Doesn't this put the lie to the main point of this story? If, as is alleged, and trumpeted in the headline, intelligence operatives encouraged abuse, then it was not because of orders from above, not due to any organized, planned methodology, according to the Major General.
"If we have a problem, if it is an intel oversight problem, if it is an MP (military police) problem, or if it's a leadership problem, we have to get to the bottom of this," Alexander told the Senate panel.
Most of the seven enlisted soldiers charged in the Abu Ghraib abuses say they were encouraged to "soften up" prisoners for interrogators through humiliation and beatings. Several witnesses also report seeing military intelligence operatives hit Abu Ghraib prisoners, strip them naked and order them to be kept awake for long periods.
And the second allegation, that prisoners were stripped naked and kept away, has little to do with the known abuse, which involved sex orgies between miliary personnel and sexual abuse of prisoners.
against military intelligence troops include:
We see this same sort of "reporting" in the Kobe Bryant case. Allegations are thrown around as fact, sensationalism is the norm, and real facts are difficult to come by
Stuffing an Iraqi general into a sleeping bag, sitting on his chest and covering his mouth during an interrogation at a prison camp at Qaim, near the border with Syria. The general died during that interrogation, although he also had been questioned by CIA operatives in the days before his death.
Choking, beating and pulling the hair of detainees at an Army prison camp near Samarra, north of Baghdad.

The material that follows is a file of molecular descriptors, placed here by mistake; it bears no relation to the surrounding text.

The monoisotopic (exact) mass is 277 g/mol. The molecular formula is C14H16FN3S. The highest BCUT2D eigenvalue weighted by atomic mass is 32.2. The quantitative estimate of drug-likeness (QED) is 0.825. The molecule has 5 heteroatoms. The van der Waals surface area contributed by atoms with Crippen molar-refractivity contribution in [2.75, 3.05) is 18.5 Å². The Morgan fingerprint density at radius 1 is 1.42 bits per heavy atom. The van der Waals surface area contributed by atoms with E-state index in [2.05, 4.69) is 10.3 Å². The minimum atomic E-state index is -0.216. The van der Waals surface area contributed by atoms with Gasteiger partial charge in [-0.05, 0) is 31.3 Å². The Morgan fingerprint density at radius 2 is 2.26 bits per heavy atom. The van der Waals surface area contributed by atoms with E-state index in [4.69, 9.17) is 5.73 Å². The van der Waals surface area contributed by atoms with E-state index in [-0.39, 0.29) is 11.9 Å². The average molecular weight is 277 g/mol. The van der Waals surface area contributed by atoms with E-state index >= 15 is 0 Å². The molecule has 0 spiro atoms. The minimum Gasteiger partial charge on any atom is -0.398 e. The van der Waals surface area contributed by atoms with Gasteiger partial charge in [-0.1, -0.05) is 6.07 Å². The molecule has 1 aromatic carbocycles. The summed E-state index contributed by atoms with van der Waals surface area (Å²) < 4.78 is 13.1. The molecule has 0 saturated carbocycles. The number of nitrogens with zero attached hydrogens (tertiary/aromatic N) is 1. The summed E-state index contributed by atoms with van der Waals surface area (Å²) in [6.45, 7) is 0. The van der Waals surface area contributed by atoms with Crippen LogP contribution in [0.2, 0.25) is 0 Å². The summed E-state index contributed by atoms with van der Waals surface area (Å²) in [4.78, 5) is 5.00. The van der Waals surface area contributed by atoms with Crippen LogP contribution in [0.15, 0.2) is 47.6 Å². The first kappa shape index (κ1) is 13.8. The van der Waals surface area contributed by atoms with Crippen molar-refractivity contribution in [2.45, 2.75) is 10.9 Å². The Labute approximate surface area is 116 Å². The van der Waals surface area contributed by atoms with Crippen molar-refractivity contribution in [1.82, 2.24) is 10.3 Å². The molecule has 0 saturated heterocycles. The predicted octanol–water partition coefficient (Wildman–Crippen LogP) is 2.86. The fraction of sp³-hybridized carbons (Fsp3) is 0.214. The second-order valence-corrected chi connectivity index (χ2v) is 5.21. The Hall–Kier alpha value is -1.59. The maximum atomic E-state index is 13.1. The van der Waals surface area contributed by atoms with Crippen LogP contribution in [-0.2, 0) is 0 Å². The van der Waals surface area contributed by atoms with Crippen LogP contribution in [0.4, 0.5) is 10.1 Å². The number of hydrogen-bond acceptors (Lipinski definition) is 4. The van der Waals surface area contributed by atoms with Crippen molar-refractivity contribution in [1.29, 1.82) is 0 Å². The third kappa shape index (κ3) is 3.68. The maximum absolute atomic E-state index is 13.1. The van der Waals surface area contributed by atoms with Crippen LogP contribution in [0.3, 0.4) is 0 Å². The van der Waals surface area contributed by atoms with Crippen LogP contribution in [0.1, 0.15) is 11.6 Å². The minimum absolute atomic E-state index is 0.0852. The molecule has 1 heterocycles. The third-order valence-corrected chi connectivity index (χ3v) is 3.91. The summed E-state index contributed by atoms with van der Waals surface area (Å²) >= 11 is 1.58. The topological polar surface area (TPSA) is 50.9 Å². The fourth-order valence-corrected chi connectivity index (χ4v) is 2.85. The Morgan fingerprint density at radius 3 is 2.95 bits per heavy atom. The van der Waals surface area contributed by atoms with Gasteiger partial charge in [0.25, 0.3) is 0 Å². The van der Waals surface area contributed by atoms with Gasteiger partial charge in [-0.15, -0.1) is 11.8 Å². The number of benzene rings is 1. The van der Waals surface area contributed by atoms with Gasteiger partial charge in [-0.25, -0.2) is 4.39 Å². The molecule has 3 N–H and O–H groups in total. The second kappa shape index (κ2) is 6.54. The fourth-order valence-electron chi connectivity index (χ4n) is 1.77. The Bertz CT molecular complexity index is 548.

Hitting prisoners and putting them in painful positions for hours at Camp Cropper, a prison at Baghdad International Airport for prominent former Iraqi officials.
Military officials say
they're investigating all of those incidents.
They don't just "say" it. They are doing it. We know this because they have said so. Yet the AP chooses to imply that perhaps they aren't really. Subtle, but effective. A factual statement would be "Military officials said....." or "Military officials stated....." or "Military officials are investigating....."
One focus of the incident at Qaim is Chief Warrant Officer Lewis Welshover, an interrogator with the Army's 66th Military Intelligence Group. Welshover told The Associated Press on Friday: "I am not at liberty to discuss any of the details."
Welshover was part of a two-person interrogation team that questioned former Iraqi Air Force Maj. Gen. Abed Hamed Mowhoush, 57. Military autopsy records say Mowhoush was asphyxiated by chest compression and smothering.
Army officials say members of a California Army National Guard military intelligence unit are accused of abusing prisoners at a camp near Samarra, north of Baghdad. The New York Times has reported those accusations include pulling prisoners' hair, beating them and choking them to force them to give information.
The Red Cross complained to the military in July that Camp Cropper inmates had been kept in painful "stress positions" for up to four hours and had been struck by military intelligence soldiers.
One of the military intelligence soldiers interviewed in the Abu Ghraib probe claimed some prisoners were beaten before they arrived at Camp Cropper.
Cpl. Robert Bruttomesso of the 325th Military Intelligence Battalion told Army investigators he reported that abuse to his chain of command. The report of his interview, obtained by The Associated Press, does not include details on what action, if any, Bruttomesso's commanders took.
So what is the "exclusive" that AP is publishing? That there are allegations of abuse. We already knew this. It's been reported for the past four weeks. All this story represents is another attempt to keep the story alive, rather than wait for the results of the investigations and report the results.